By MacDonald Dzirutwe
HARARE (Reuters) – Emmerson Mnangagwa urged Zimbabwe to unite behind his presidency on Sunday, as he took the oath of office following a divisive election that U.S. observers said had called the country’s democratic credentials into question.
The Constitutional Court confirmed Mnangagwa as president on Friday, dismissing a challenge by the man he beat in the July 30 ballot, Nelson Chamisa.
Thousands of Zimbabweans, some bussed in, and foreign leaders including South Africa’s Cyril Ramaphosa and Paul Kagame of Rwanda gathered at Harare’s national stadium for Sunday’s swearing-in.
“I exhort us to commit ourselves collectively to develop our motherland… what unites us is greater than what could ever divide us,” Mnangagwa told election participants in his inauguration speech.
He also reaffirmed pre-election pledges to revive Zimbabwe’s crippled economy and settle outstanding debts with foreign lenders, and reiterated he would call an independent inquiry into a “regrettable and unacceptable” army crackdown following the vote in which six people died.
“Now is the time for us all to unite as a nation and grow our economy,” Mnangagwa said.
He took the oath before Chief Justice Luke Malaba who, together with eight other judges, had ruled on Friday against opposition leader Chamisa’s petition.
In the election, Mnangagwa just reached the threshold of 50 percent of votes that he needed to avoid a runoff.
NO LONGER A PARIAH?
The ballot was touted as a crucial step towards shedding the pariah reputation Zimbabwe gained under Mnangagwa’s predecessor Robert Mugabe, and securing international donor funding.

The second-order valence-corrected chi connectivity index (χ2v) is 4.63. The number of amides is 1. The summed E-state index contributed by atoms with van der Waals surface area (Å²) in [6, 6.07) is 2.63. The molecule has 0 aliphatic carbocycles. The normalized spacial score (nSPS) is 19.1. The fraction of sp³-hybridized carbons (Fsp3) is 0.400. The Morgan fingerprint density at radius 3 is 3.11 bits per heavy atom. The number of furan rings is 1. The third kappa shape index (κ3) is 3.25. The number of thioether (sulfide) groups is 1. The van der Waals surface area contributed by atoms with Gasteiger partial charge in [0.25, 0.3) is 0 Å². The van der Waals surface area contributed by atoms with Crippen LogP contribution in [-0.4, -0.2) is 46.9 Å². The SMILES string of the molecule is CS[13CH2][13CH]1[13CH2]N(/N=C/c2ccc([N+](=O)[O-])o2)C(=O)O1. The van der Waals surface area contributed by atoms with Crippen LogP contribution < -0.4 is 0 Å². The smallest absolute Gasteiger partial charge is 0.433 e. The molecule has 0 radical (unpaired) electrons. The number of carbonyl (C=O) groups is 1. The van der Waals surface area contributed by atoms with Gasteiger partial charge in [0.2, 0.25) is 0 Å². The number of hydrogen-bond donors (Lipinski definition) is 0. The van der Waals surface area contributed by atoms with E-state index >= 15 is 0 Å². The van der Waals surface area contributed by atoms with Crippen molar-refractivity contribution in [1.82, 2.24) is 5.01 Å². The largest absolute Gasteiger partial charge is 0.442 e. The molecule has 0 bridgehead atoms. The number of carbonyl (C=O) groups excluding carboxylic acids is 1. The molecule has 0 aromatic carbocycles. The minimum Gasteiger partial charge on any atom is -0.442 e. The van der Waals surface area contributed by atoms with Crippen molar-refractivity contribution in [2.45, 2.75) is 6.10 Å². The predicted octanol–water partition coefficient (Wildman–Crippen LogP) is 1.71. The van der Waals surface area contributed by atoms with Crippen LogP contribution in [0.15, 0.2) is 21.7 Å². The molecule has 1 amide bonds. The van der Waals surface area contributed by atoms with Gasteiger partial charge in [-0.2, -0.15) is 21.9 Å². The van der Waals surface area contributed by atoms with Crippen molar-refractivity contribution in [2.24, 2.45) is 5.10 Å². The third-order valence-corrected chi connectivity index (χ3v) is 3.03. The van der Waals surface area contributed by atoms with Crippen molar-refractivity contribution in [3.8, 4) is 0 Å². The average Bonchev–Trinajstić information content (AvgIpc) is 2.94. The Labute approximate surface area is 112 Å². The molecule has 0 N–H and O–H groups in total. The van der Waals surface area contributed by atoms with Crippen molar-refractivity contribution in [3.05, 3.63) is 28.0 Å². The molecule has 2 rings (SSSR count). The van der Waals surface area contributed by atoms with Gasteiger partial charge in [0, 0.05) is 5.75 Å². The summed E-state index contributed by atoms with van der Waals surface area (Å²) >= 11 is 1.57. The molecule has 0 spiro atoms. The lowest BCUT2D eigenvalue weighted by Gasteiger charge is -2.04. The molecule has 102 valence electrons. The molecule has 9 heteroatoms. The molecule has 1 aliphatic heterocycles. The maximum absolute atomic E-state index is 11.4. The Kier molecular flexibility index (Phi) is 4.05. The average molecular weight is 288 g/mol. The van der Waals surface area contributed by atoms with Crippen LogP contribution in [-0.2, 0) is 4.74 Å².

But hours before Mnangagwa’s inauguration, the International Republican Institute and National Democratic Institute said the country lacked a “tolerant democratic culture” in which political parties were treated equally and citizens allowed to vote freely.
The election was marred by procedural lapses and followed by the crackdown against opposition supporters, which recalled the heavy-handed security tactics that marked Mugabe’s 37-year rule.
Those events tarnished promises that Mnangagwa made during campaigning to break with the corruption and mismanagement that become endemic under Mugabe, who was removed in a coup in November.
Mugabe, who has accused Mnangagwa – his former head of intelligence and defence minister – of betrayal, did not attend Sunday’s ceremony, though the 94-year-old former leader’s daughter Bona did. In keeping with an earlier promise, Chamisa also stayed away.
Citing the Constitutional Court ruling, the U.S. observers also urged all parties “to rely on peaceful expression and to avoid acts or threats of retribution against political rivals.”
Washington has maintained travel and financial sanctions on senior ruling party officials, including Mnangagwa, as well as some state-owned firms. Washington’s support is key if Zimbabwe is to get any funding from the International Monetary Fund.
The European Union, meanwhile, has progressively removed sanctions and they only remain in place on Mugabe and his wife Grace.
(Reporting by MacDonald Dzirutwe; editing by John Stonestreet)